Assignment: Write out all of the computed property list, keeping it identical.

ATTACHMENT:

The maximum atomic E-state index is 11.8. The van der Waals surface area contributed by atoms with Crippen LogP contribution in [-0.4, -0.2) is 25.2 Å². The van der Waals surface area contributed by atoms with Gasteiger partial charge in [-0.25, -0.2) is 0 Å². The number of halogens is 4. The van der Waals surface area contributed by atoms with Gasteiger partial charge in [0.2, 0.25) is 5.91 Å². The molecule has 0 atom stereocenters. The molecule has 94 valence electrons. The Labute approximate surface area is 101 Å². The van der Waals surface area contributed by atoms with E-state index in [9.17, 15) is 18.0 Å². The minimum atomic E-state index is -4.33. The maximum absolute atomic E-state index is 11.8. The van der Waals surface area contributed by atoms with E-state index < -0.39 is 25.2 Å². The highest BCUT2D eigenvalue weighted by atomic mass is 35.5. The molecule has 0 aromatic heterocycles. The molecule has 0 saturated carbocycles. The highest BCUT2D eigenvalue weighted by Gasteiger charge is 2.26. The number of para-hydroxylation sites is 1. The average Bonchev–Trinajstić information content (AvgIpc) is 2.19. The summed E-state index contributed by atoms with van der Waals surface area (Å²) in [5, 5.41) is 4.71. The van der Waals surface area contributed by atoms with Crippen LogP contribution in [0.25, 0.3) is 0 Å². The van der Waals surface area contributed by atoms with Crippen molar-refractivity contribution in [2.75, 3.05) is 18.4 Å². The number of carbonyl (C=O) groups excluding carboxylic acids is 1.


The maximum atomic E-state index is 11.8. The van der Waals surface area contributed by atoms with Crippen LogP contribution in [-0.4, -0.2) is 25.2 Å². The van der Waals surface area contributed by atoms with Gasteiger partial charge in [-0.25, -0.2) is 0 Å². The number of halogens is 4. The van der Waals surface area contributed by atoms with Gasteiger partial charge in [0.2, 0.25) is 5.91 Å². The molecule has 0 atom stereocenters. The molecule has 94 valence electrons. The Labute approximate surface area is 101 Å². The van der Waals surface area contributed by atoms with E-state index in [9.17, 15) is 18.0 Å². The minimum atomic E-state index is -4.33. The maximum absolute atomic E-state index is 11.8. The van der Waals surface area contributed by atoms with E-state index < -0.39 is 25.2 Å². The highest BCUT2D eigenvalue weighted by atomic mass is 35.5. The molecule has 0 aromatic heterocycles. The molecule has 0 saturated carbocycles. The highest BCUT2D eigenvalue weighted by Gasteiger charge is 2.26. The number of para-hydroxylation sites is 1. The average Bonchev–Trinajstić information content (AvgIpc) is 2.19. The summed E-state index contributed by atoms with van der Waals surface area (Å²) in [5, 5.41) is 4.71. The van der Waals surface area contributed by atoms with Crippen LogP contribution in [0.25, 0.3) is 0 Å². The van der Waals surface area contributed by atoms with Crippen molar-refractivity contribution in [2.75, 3.05) is 18.4 Å². The number of carbonyl (C=O) groups excluding carboxylic acids is 1.